The Lumber Situation

Lumber Yard, City Point, Va - NARA - 525202
Lumber Yard, City Point, Va – NARA – 525202 (Photo credit: Wikipedia)

Below is article from the The Hartford Courant on May 17, 1902 page 5. This article is over 100 years old; could the same situation happen again?

The Lumber Situation

With yards closed, builders supply soon exhausted

A.W. Scoville and His Puzzling situation – One Builder Repudiates Union Statement that He Has Yield.

It is prophesied by members of the Master Builders’ Association that the shortage of lumber is going to affect the contractors who have yielded to the union in the present carpenters’ strike by the first of the week, and this will tie up their work. The discussion of the lumber situation and the predicament of A. W. Scoville over the City Bank job furnished the principal topics of conversation yesterday and the real issues of the strike were lost sight of. While the members of the association disclaim all connection with the closing down of the lumber yards, they agree that the shutdown will work in their interest.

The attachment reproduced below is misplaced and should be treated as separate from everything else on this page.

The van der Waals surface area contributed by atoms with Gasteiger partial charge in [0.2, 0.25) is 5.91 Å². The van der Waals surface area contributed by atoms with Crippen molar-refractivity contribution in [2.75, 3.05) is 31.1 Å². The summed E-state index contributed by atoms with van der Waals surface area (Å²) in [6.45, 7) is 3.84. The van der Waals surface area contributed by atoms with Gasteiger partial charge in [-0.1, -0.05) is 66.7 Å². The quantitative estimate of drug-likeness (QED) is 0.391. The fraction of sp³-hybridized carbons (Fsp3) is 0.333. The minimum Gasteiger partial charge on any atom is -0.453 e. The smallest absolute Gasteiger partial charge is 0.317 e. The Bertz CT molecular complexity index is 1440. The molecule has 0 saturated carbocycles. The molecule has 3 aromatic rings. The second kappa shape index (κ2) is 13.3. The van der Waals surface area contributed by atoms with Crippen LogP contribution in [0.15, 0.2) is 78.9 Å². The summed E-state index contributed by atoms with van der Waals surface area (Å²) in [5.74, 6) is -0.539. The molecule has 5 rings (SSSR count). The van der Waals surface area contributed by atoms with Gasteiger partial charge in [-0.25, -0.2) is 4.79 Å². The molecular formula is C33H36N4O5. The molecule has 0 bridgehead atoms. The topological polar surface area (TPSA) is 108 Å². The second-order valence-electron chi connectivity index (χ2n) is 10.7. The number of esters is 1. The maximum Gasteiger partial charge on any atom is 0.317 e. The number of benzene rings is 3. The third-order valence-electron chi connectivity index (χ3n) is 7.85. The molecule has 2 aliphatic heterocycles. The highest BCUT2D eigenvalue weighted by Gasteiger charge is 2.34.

Stories of a shortage of lumber and of efforts to obtain it come from all over the city. There has been a second load obtained from East Hartford in an emergency case, after efforts were made to get it here. The purchasers were P. Berry & Sons, wholesales dealers in fruit and vegetables. They require a number of bundles of laths each week, in making their crates. They ran out after the shutdown of the yards. In an effort to get ten bundles they went to one of the closed yards and were refused but they were told that if a written order from the Carpenters’ Union was obtained they could have the laths. A representative of the firm went to the union’s headquarters and asked for the order. He was told that that was the first the union knew that it had power to grant orders on lumber dealers and it was explained that the union had nothing to do with the shutting down of the yards. The need of the laths was so urgent that a member of the union, who lives in East Hartford, volunteered to obtain them. The required ten bundles were purchased at the lumber yard there and sent to Hartford in an express wagon. At the local yards no effort is being made to sell lumber and none will be made until the present labor situation becomes clearer. The yard and offices are all but deserted.